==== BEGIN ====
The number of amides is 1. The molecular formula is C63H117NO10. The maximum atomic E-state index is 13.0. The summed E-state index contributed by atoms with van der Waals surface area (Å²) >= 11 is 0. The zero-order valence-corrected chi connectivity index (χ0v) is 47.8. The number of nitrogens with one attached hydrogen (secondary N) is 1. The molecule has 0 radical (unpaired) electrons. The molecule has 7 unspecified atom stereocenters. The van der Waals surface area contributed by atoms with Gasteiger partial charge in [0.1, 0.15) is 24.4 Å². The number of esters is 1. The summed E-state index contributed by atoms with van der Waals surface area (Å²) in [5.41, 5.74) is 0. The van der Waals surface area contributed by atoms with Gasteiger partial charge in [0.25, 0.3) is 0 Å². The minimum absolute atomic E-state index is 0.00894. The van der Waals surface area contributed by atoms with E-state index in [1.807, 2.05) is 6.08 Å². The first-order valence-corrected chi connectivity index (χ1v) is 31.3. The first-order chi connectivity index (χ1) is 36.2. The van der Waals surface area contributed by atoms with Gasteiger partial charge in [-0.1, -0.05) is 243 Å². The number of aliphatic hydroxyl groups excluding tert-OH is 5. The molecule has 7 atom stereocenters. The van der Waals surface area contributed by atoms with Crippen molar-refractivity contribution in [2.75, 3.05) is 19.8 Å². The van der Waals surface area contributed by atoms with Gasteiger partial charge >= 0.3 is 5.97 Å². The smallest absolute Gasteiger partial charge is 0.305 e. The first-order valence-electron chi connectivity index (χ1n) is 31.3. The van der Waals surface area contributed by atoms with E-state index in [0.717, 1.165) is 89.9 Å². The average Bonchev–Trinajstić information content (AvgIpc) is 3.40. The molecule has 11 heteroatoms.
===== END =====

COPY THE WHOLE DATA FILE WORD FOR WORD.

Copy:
The number of amides is 1. The molecular formula is C63H117NO10. The maximum atomic E-state index is 13.0. The summed E-state index contributed by atoms with van der Waals surface area (Å²) >= 11 is 0. The zero-order valence-corrected chi connectivity index (χ0v) is 47.8. The number of nitrogens with one attached hydrogen (secondary N) is 1. The molecule has 0 radical (unpaired) electrons. The molecule has 7 unspecified atom stereocenters. The van der Waals surface area contributed by atoms with Gasteiger partial charge in [0.1, 0.15) is 24.4 Å². The number of esters is 1. The summed E-state index contributed by atoms with van der Waals surface area (Å²) in [5.41, 5.74) is 0. The van der Waals surface area contributed by atoms with Gasteiger partial charge in [0.25, 0.3) is 0 Å². The minimum absolute atomic E-state index is 0.00894. The van der Waals surface area contributed by atoms with E-state index in [1.807, 2.05) is 6.08 Å². The first-order valence-corrected chi connectivity index (χ1v) is 31.3. The first-order chi connectivity index (χ1) is 36.2. The van der Waals surface area contributed by atoms with Gasteiger partial charge in [-0.1, -0.05) is 243 Å². The number of aliphatic hydroxyl groups excluding tert-OH is 5. The molecule has 7 atom stereocenters. The van der Waals surface area contributed by atoms with Crippen molar-refractivity contribution in [2.75, 3.05) is 19.8 Å². The van der Waals surface area contributed by atoms with Gasteiger partial charge >= 0.3 is 5.97 Å². The smallest absolute Gasteiger partial charge is 0.305 e. The first-order valence-electron chi connectivity index (χ1n) is 31.3. The van der Waals surface area contributed by atoms with E-state index in [0.717, 1.165) is 89.9 Å². The average Bonchev–Trinajstić information content (AvgIpc) is 3.40. The molecule has 11 heteroatoms.